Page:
For small dogs, Manchester Terriers make incredible watchdogs. They will alert their families when someone is at the door or walking about outside. Manchesters get along rather well with kids, provided they have been socialized with them. They might be reserved when guests visit but will soon warm up to them.
Common Health Problems
There are several health concerns with Manchester Terriers including Von Willebrand’s Disease, cataracts, progressive retinal atrophy, cataracts and patellar luxation. As well, they are also prone to thyroid problems. During cold and inclement weather, the Manchester Terrier should wear a sweater or coat to keep him warm.
Manchester Terriers have the average lifespan of between 14 and 16 years.
Unlike many terriers, the Manchester Terrier does not require an incredible amount of exercise. He will need several good strolls daily to keep him fit and happy. This breed loves to travel and will be thrilled to go with his family on whatever errands they have in store for the day. Whether it’s a trip to the park or shopping at the pet store, the Manchester Terrier will be happy to tag along.
Manchesters also love to play fetch and will happily run back and forth with a ball or toy for hours. Their playfulness and energy make this breed the perfect companion for an active family with kids. Keep in mind that they are quick, despite their short legs and can be gone in a flash if unleashed or not in a fenced yard.
Lively and spunky by nature, the Manchester terrier is an energetic little fellow.
The American Kennel Club writes: “The Manchester Terrier is a lively, sharp witted breed that is eager to learn. The breed is extremely loyal to its owner(s) and forms a strong bond early on. Since it is a terrier breed, the Manchester has a tendency to test boundaries, making consistency important in any form of training. This is not a “barky” or neurotic breed, but they are good watchdogs. They do well in rural and urban environments.” The AKC first recognized the Manchester Terrier in 1886 for the Toy and 1887 for the Standard.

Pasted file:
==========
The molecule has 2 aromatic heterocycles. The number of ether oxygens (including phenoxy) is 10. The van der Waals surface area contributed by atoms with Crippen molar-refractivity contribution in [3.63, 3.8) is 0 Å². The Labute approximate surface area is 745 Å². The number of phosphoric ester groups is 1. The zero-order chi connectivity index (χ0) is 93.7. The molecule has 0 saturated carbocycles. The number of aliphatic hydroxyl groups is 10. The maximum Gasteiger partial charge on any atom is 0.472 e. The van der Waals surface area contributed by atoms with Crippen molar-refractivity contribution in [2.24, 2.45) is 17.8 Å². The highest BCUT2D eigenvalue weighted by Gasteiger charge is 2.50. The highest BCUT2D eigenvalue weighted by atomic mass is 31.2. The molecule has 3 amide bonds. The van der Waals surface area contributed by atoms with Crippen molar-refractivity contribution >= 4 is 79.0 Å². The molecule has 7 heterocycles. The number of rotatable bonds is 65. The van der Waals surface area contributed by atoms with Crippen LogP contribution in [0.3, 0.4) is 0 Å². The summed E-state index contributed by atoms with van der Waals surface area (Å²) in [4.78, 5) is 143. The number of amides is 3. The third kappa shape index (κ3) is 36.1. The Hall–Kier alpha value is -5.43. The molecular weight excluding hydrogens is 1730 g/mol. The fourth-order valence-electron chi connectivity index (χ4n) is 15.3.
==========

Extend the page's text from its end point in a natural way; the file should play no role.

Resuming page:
The coat of the Manchester Terrier should be short and smooth. It is always black-based with rich, mahogany markings on his face, ears, muzzle, legs and undercarriage. The markings on the dog are quite similar to those found on the Doberman Pinscher.
Grooming is minimal for a Manchester Terrier. A grooming glove or soft brush should be used weekly to keep him looking fresh and glossy. Bathing is only needed when the dog gets dirty or begins to smell bad.
Manchester Terrier puppies are fragile and can get hurt simply by hugging them too tightly. Care should be taken when allowing children to hold or carry them. This breed needs early socialization and Puppy Kindergarten classes to ensure that they will grow to be reliable and functioning members of the family.
Photo credit: CaptureLight/Bigstock.com; Willee Cole/Bigstock.com; cynoclub/Bigstock.com
Amy Tokic, Editor of PetGuide.com, is a passionate animal lover and proud pet parent of Oscar, a Shih Tzu/Chihuahua cross, and Zed, a Japanese Chin. Her love of animals began in kindergarten, when she brought her stuffed dog Snoopy into class with her every day. Now, she writes about her adventures in pet ownership and tirelessly researches products, news and health related issues she can share with other animal enthusiasts. In her free time, Amy loves perusing used book and record stores, obsessing over the latest pet products available and chasing squirrels with wild abandon (a habit attributed to spending too much time with her pooches).